…The particular is composed of particles that prove, upon examination, to be general.

…We sat on the riverbank and watched a barge heaped with old trombones and tubas go past. The potential for clamor was great. Then it began raining cast-iron skillets and we ran for our lives.

They’ll try to convince you that you aren’t smart enough to grasp their mighty explanations, not educated in the proper universities, not read in the officially sanctioned books, not conversant in the consensually accepted vocabulary. In short, that you are a subject of the king’s culture. Tell them to fuck off. We’re the cognoscenti of existence.

…Often I would jerk awake in the night or break off during meals or in the middle of a conversation and rush to write sentences that announced themselves urgently, insistently, unbidden…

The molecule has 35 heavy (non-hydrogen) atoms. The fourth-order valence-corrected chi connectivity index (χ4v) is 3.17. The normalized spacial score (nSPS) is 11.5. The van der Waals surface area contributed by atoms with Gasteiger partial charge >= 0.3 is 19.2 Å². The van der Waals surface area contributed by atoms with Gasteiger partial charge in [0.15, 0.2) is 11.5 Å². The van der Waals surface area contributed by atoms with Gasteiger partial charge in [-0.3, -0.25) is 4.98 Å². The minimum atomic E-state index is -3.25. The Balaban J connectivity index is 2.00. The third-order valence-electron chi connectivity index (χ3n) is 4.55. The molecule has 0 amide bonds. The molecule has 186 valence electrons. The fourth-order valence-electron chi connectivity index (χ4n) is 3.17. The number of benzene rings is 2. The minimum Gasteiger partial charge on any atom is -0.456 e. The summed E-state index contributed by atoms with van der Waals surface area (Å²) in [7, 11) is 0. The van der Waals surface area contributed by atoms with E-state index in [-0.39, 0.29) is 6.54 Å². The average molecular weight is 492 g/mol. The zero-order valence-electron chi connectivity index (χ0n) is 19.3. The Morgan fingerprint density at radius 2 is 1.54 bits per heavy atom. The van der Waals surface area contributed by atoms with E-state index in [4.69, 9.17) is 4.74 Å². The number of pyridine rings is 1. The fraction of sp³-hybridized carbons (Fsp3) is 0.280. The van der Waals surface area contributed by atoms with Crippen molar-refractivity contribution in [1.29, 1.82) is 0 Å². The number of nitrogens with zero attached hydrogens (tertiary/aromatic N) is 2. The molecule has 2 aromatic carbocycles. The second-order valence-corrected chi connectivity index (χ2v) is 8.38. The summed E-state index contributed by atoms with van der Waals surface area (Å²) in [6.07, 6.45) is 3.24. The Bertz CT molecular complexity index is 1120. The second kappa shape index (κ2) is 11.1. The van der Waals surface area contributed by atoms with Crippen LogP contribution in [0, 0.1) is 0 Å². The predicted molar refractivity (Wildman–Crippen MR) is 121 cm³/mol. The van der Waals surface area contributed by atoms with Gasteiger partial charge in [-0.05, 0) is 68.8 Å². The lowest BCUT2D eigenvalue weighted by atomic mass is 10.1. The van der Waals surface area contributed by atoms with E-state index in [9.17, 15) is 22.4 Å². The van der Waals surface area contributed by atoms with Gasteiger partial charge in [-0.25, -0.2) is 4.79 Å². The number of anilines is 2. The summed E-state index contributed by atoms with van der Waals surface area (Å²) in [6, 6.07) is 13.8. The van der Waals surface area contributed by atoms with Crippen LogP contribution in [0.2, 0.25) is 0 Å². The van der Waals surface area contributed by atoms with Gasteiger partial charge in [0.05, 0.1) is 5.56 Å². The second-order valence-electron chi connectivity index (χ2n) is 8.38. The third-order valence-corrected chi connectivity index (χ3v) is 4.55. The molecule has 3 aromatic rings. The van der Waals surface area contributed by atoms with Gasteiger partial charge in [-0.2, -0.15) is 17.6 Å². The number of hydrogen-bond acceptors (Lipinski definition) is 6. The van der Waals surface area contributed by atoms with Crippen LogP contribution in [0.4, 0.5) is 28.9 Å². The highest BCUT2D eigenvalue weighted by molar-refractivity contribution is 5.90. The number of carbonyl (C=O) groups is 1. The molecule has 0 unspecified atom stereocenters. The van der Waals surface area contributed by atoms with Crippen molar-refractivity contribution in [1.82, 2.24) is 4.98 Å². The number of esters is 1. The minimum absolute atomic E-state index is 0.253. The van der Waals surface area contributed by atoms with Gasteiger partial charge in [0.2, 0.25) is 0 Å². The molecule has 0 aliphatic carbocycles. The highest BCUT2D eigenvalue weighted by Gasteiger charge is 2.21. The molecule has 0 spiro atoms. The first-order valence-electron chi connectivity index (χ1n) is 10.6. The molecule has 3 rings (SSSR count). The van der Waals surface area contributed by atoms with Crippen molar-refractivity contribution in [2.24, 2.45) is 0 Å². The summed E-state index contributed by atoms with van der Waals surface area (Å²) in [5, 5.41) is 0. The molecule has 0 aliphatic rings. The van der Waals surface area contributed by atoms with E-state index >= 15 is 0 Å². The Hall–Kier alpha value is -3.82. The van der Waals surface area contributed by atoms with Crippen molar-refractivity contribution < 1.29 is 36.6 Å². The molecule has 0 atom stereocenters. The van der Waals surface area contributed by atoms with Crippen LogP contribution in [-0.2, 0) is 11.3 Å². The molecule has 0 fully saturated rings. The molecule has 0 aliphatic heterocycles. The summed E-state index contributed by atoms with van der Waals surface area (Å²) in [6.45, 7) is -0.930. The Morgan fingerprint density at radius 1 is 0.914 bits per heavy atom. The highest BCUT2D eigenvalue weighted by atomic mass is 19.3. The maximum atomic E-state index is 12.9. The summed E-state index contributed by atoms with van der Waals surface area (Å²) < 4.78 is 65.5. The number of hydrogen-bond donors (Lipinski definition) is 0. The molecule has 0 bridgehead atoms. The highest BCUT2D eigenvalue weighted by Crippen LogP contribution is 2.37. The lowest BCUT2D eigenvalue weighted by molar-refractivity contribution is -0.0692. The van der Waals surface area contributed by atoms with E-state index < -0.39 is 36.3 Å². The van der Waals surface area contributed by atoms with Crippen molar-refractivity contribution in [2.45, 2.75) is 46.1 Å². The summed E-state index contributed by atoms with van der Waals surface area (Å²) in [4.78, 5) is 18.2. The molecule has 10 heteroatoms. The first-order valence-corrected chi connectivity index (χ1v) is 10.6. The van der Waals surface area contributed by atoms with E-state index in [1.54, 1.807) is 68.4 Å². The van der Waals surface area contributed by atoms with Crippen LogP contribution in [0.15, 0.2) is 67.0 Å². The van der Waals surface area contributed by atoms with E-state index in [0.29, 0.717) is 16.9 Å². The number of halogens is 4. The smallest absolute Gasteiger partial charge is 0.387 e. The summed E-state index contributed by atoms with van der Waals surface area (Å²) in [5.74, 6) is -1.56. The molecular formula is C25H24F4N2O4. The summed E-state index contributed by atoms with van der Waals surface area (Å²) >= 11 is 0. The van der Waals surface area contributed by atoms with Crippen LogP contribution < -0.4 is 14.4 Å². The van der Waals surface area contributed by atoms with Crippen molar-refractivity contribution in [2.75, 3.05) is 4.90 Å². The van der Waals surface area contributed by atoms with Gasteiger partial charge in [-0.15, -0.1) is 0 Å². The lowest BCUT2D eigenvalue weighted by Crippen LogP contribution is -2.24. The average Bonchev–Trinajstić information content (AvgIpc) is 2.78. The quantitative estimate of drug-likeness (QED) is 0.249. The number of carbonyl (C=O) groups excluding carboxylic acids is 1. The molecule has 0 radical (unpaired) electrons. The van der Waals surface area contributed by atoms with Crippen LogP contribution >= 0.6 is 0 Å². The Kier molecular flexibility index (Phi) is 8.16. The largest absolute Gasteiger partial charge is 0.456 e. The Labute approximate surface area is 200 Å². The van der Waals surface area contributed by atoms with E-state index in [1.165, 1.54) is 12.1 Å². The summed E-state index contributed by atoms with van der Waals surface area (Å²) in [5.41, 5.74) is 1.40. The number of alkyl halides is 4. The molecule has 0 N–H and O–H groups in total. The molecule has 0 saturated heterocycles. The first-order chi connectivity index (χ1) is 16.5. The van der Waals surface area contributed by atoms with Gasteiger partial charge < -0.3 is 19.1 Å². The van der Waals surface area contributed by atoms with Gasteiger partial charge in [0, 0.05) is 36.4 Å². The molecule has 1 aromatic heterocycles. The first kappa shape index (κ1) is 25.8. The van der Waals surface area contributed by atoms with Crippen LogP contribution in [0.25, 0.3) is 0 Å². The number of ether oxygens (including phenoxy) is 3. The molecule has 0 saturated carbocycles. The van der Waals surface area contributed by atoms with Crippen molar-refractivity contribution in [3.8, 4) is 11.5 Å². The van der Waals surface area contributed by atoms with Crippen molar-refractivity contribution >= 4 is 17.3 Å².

…Make a patchwork of words & images. Start with strong subject, place/activity, story, compose companion list of associated or random words, ideas, images. Thus: the arch, a trail as an invitation to a destination, the barred owl’s call, the wind breaking through, the surprise around the corner, the destination and what that means. Now weave it into whole cloth…
But where is the flow? Where is the river of words carving a channel through the world?